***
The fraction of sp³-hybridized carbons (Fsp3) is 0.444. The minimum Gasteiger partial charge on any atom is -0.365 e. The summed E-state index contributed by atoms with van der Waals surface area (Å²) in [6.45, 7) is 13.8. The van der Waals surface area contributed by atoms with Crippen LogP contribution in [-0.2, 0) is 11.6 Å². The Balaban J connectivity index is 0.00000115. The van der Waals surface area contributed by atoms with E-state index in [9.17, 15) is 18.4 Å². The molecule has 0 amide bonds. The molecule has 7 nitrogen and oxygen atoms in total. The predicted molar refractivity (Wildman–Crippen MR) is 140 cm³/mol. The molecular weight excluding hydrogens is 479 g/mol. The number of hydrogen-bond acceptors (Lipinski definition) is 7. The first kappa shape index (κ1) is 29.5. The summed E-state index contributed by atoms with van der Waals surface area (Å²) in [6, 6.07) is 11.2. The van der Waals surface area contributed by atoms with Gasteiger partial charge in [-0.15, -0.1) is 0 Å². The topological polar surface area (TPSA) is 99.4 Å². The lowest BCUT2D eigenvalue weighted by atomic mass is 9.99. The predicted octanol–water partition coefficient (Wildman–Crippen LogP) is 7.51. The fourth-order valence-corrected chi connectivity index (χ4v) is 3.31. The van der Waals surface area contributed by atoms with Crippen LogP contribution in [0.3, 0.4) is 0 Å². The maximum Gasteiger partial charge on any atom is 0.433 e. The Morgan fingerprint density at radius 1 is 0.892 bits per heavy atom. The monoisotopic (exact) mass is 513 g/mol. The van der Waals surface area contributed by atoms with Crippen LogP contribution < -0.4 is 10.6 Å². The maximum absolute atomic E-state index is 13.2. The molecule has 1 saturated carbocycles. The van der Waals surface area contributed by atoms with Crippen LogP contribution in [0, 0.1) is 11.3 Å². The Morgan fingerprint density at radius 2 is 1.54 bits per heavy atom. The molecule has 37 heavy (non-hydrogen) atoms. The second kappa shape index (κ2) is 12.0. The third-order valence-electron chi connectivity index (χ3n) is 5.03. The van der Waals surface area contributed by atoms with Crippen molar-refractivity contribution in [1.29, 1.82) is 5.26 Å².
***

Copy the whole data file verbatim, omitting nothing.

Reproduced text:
The fraction of sp³-hybridized carbons (Fsp3) is 0.444. The minimum Gasteiger partial charge on any atom is -0.365 e. The summed E-state index contributed by atoms with van der Waals surface area (Å²) in [6.45, 7) is 13.8. The van der Waals surface area contributed by atoms with Crippen LogP contribution in [-0.2, 0) is 11.6 Å². The Balaban J connectivity index is 0.00000115. The van der Waals surface area contributed by atoms with E-state index in [9.17, 15) is 18.4 Å². The molecule has 0 amide bonds. The molecule has 7 nitrogen and oxygen atoms in total. The predicted molar refractivity (Wildman–Crippen MR) is 140 cm³/mol. The molecular weight excluding hydrogens is 479 g/mol. The number of hydrogen-bond acceptors (Lipinski definition) is 7. The first kappa shape index (κ1) is 29.5. The summed E-state index contributed by atoms with van der Waals surface area (Å²) in [6, 6.07) is 11.2. The van der Waals surface area contributed by atoms with Gasteiger partial charge in [-0.15, -0.1) is 0 Å². The topological polar surface area (TPSA) is 99.4 Å². The lowest BCUT2D eigenvalue weighted by atomic mass is 9.99. The predicted octanol–water partition coefficient (Wildman–Crippen LogP) is 7.51. The fourth-order valence-corrected chi connectivity index (χ4v) is 3.31. The van der Waals surface area contributed by atoms with Crippen LogP contribution in [0.3, 0.4) is 0 Å². The maximum Gasteiger partial charge on any atom is 0.433 e. The Morgan fingerprint density at radius 1 is 0.892 bits per heavy atom. The monoisotopic (exact) mass is 513 g/mol. The van der Waals surface area contributed by atoms with Crippen LogP contribution < -0.4 is 10.6 Å². The maximum absolute atomic E-state index is 13.2. The molecule has 1 saturated carbocycles. The van der Waals surface area contributed by atoms with Crippen LogP contribution in [0, 0.1) is 11.3 Å². The Morgan fingerprint density at radius 2 is 1.54 bits per heavy atom. The molecule has 37 heavy (non-hydrogen) atoms. The second kappa shape index (κ2) is 12.0. The third-order valence-electron chi connectivity index (χ3n) is 5.03. The van der Waals surface area contributed by atoms with Crippen molar-refractivity contribution in [1.29, 1.82) is 5.26 Å².